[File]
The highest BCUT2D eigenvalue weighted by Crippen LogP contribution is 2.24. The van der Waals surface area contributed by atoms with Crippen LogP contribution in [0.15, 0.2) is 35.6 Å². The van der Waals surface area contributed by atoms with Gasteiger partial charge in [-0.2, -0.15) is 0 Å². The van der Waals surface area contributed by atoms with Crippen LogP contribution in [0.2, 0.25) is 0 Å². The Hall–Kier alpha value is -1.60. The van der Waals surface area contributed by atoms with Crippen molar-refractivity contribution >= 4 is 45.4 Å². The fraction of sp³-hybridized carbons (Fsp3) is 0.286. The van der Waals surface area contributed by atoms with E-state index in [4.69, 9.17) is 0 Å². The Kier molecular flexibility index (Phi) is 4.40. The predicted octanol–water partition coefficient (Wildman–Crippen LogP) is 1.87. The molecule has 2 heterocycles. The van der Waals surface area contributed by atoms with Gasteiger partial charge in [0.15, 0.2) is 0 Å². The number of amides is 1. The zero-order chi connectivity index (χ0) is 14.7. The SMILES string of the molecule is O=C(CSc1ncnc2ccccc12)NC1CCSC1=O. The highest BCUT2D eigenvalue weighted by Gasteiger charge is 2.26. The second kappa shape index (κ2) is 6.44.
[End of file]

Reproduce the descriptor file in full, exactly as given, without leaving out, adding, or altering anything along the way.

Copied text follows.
The highest BCUT2D eigenvalue weighted by Crippen LogP contribution is 2.24. The van der Waals surface area contributed by atoms with Crippen LogP contribution in [0.15, 0.2) is 35.6 Å². The van der Waals surface area contributed by atoms with Gasteiger partial charge in [-0.2, -0.15) is 0 Å². The van der Waals surface area contributed by atoms with Crippen LogP contribution in [0.2, 0.25) is 0 Å². The Hall–Kier alpha value is -1.60. The van der Waals surface area contributed by atoms with Crippen molar-refractivity contribution >= 4 is 45.4 Å². The fraction of sp³-hybridized carbons (Fsp3) is 0.286. The van der Waals surface area contributed by atoms with E-state index in [4.69, 9.17) is 0 Å². The Kier molecular flexibility index (Phi) is 4.40. The predicted octanol–water partition coefficient (Wildman–Crippen LogP) is 1.87. The molecule has 2 heterocycles. The van der Waals surface area contributed by atoms with Gasteiger partial charge in [0.15, 0.2) is 0 Å². The number of amides is 1. The zero-order chi connectivity index (χ0) is 14.7. The SMILES string of the molecule is O=C(CSc1ncnc2ccccc12)NC1CCSC1=O. The highest BCUT2D eigenvalue weighted by Gasteiger charge is 2.26. The second kappa shape index (κ2) is 6.44.